While financial evaluation is essential in qualifying for a reverse mortgage, credit scores are not a key factor. When it comes to reverse mortgages, lenders generally look at the age of the applicant(s), the assets in their home, and their history of home-related payments. So if you’re among the Americans that are in difficult financial situations, a reverse mortgage could be the solution. In this article, I will answer some of the most common questions about credit score impact on reverse mortgages.
You can still qualify for a reverse mortgage even if you have a poor credit score. Lenders typically look at three things when considering a reverse mortgage: your age, your home equity, and your history of making home-related payments. Credit scores are not a key factor. If you have poor credit but meet these other qualifications, you could still qualify for a reverse mortgage.
What Is a Reverse Mortgage?
A reverse mortgage is a special type of loan that allows homeowners 62 and older to borrow against the equity in their home. The loan does not have to be repaid until the borrower moves, sells, or dies. Borrower(s) can use the money from a reverse mortgage for any purpose, including:
What Does a Reverse Mortgage Lender Look for in Terms of Eligibility?
To be eligible for a reverse mortgage, you must:
- Be 62 years of age or older
- Own your home outright, or have an existing mortgage loan balance that can be paid off with the proceeds from the reverse mortgage loan
- Live in the home as your primary residence
- Not be delinquent on any federal debt
- Participate in a consumer information session given by a HECM counselor
- Have records of paying your homeowner’s insurance premiums and property taxes on time
What Is the Minimum Credit Score Needed to Qualify for a Reverse Mortgage?
There is no minimum credit score required to qualify for reverse mortgages. However, keep in mind that the lender will still have to evaluate your credit history when considering you for a loan. They want to see a history of responsible credit use and debt management. So even if you don’t have an excellent credit score, you could still qualify for a reverse mortgage if you have a good history of making your bill payments on time.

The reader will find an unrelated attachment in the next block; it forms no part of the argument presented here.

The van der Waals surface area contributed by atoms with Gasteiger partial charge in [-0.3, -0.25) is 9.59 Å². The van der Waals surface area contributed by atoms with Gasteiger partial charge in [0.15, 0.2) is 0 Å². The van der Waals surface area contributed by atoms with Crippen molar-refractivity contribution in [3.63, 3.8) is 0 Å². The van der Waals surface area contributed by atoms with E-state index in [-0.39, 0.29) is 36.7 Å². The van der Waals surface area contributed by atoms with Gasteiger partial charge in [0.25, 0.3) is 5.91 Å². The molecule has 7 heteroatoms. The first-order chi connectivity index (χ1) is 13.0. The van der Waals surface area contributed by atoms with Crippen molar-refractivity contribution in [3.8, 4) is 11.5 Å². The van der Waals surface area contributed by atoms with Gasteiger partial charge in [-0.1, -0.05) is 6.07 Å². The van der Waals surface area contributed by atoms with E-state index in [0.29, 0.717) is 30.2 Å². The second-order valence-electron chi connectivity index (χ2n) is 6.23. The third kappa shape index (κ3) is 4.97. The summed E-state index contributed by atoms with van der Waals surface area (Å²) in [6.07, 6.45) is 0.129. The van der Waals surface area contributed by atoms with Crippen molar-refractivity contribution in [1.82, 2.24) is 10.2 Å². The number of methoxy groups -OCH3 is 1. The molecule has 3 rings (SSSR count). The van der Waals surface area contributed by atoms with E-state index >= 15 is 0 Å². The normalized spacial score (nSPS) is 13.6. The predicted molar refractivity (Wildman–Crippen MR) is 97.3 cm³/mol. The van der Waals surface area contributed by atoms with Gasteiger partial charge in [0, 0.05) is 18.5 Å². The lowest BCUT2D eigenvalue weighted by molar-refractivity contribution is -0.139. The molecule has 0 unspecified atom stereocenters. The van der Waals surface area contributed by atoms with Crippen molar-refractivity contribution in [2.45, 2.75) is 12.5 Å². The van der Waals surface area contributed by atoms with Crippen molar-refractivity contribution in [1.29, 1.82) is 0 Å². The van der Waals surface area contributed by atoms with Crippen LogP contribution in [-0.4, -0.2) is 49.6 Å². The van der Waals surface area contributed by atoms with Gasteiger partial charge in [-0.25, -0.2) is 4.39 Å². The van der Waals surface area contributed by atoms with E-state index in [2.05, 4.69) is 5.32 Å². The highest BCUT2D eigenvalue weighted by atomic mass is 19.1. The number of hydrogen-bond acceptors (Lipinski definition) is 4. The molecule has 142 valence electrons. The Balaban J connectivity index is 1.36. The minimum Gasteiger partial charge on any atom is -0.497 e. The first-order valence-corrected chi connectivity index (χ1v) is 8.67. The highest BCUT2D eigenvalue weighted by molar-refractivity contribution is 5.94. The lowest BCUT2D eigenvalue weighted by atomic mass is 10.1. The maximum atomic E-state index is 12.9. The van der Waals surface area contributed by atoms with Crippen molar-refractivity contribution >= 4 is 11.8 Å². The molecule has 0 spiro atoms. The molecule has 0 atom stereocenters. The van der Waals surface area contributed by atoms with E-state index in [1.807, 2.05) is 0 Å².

Is it possible to acquire a reverse mortgage if you’ve filed for bankruptcy?
If you have filed for bankruptcy, you may still be eligible for a reverse mortgage. The lender will want to see that you have re-established your credit and that you are making your bill payments on time. They will also want to see that you have enough equity in your home to qualify for the loan. Therefore bankruptcy is not necessarily a barrier to getting a reverse mortgage loan. Each person’s situation is unique, so it’s best to speak with a reverse mortgage specialist to see if you qualify.
What About Tax Liens or Foreclosures impact on Reverse Mortgage?
If you have tax liens or have been through foreclosure, you may still be eligible for a reverse mortgage. The lender will want to see that the tax liens have been paid and that the foreclosure is resolved. They will also want to see that you have re-established your credit and that you are making your bill payments on time.
Is there a chance that a reverse mortgage will appear on your credit report?
A reverse mortgage will not appear on your credit report as a traditional loan would. Since regular payments are not required, most lenders will not report to credit agencies. Under this circumstance, you can rest assured that a reverse mortgage will not have an impact on your credit score.
Can a reverse mortgage affect your credit score?
Actually, it can! Since you can use the proceeds from a reverse mortgage to pay off your high-interest credit card debts, you will be reducing your overall debt, which will have a positive impact on your credit score over time.